The pantheism controversy (German: Pantheismusstreit) refers to the 1780s debates in German intellectual life that discussed the merits of Spinoza's "pantheistic" conception of God. What became a wider cultural debate in German society started as a personal disagreement between Friedrich Heinrich Jacobi and Moses Mendelssohn over their understanding of Gotthold Ephraim Lessing's Spinozist beliefs. The difference of opinion became a wider public controversy when, in 1785, Jacobi published his correspondence with Mendelssohn. This started a series of public discussions on the matter.
Benjamin Crowe of Boston University stated in a 2008 paper that: "The leading luminaries of late eighteenth and early-nineteenth German letters, people such as Herder, Goethe, Hegel, Schelling and Schleiermacher, all, in one way or another, were shaped by the 'Pantheism Controversy'."
A conversation between the German philosopher Friedrich Heinrich Jacobi and the German dramatist Gotthold Ephraim Lessing in 1780 led Jacobi to a protracted study of Baruch Spinoza's works. Lessing had avowed that he knew no philosophy, in the true sense of that word, save Spinozism.
Jacobi's Über die Lehre des Spinozas (1st ed. 1785, 2nd ed. 1789) expressed sharply and clearly his strenuous objection to a dogmatic system in philosophy, and drew upon him the vigorous enmity of the Berlin group, led by Moses Mendelssohn. Jacobi claimed that Spinoza's doctrine was pure materialism, because all Nature and God are said to be nothing but extended substance. This, for Jacobi, was the result of Enlightenment rationalism and it would finally end in absolute atheism. Mendelssohn disagreed with Jacobi, saying that there is no actual difference between theism and pantheism. The entire issue became a major intellectual and religious concern for European civilization at the time, which Immanuel Kant rejected, as he thought that attempts to conceive of transcendent reality would lead to antinomies in thought.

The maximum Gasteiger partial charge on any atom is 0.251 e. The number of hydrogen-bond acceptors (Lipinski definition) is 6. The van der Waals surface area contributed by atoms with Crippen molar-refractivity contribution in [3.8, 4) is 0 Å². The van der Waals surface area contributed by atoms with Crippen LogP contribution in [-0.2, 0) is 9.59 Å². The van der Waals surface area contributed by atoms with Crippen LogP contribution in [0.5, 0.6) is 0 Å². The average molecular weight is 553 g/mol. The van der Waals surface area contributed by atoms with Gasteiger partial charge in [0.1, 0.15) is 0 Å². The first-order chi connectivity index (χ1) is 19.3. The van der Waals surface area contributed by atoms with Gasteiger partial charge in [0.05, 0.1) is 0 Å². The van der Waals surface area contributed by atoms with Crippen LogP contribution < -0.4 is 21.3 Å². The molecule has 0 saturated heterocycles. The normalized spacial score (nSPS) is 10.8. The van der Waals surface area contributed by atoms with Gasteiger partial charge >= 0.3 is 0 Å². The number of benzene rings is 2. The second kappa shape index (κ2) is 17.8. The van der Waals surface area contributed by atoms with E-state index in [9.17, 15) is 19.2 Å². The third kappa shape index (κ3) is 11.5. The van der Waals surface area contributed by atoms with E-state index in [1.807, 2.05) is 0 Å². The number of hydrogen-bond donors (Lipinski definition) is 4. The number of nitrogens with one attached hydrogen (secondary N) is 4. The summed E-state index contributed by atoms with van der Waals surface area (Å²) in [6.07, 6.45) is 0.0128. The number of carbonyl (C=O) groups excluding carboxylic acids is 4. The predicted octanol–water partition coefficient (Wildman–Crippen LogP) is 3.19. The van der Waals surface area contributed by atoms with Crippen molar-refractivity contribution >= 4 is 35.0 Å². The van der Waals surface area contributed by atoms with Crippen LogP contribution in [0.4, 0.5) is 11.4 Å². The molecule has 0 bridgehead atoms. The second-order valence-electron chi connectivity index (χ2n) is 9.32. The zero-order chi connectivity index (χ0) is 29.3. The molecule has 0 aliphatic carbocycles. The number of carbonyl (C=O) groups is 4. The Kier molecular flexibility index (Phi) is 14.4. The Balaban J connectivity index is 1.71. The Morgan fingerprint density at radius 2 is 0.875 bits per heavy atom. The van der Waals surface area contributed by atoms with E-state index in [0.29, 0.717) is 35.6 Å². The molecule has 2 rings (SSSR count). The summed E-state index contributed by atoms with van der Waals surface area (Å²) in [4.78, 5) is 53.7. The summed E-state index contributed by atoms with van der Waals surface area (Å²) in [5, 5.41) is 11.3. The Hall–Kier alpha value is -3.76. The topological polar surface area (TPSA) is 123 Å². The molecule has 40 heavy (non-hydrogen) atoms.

Jacobi was ridiculed for trying to reintroduce into philosophy the antiquated notion of unreasoning belief, was denounced as an enemy of reason, as a pietist, and as a Jesuit in disguise, and was especially attacked for his use of the ambiguous term Glaube (German: "belief, faith").
Willi Goetschel argues that Jacobi's publication significantly shaped the reception of Spinoza's doctrine for centuries following its publication, obscuring the nuance of Spinoza's philosophic work.
Jacobi's next important work, David Hume Über den Glauben, oder Idealismus und Realismus (1787), was an attempt to show not only that the term Glaube had been used by the most eminent writers to denote what he had employed it for in the Letters on Spinoza, but that the nature of the cognition of facts as opposed to the construction of inferences could not be otherwise expressed. In this writing, and especially in the appendix, Jacobi came into contact with the critical philosophy, and subjected the Kantian view of knowledge to searching examination.
The attraction of Spinoza's philosophy to late eighteenth-century Europeans was that it provided an alternative to materialism, atheism, and deism. Three of Spinoza's ideas strongly appealed to them: the unity of all that exists, the regularity of all that happens, and the identity of spirit and nature.
At the dawn of the first remarkable Spinoza revival in history, the break of the Pantheismusstreit marked the moment in which Baruch Spinoza's radical thinking moved from the clandestine underground to the center of the public debate and Spinoza's impact on Western thinking became public.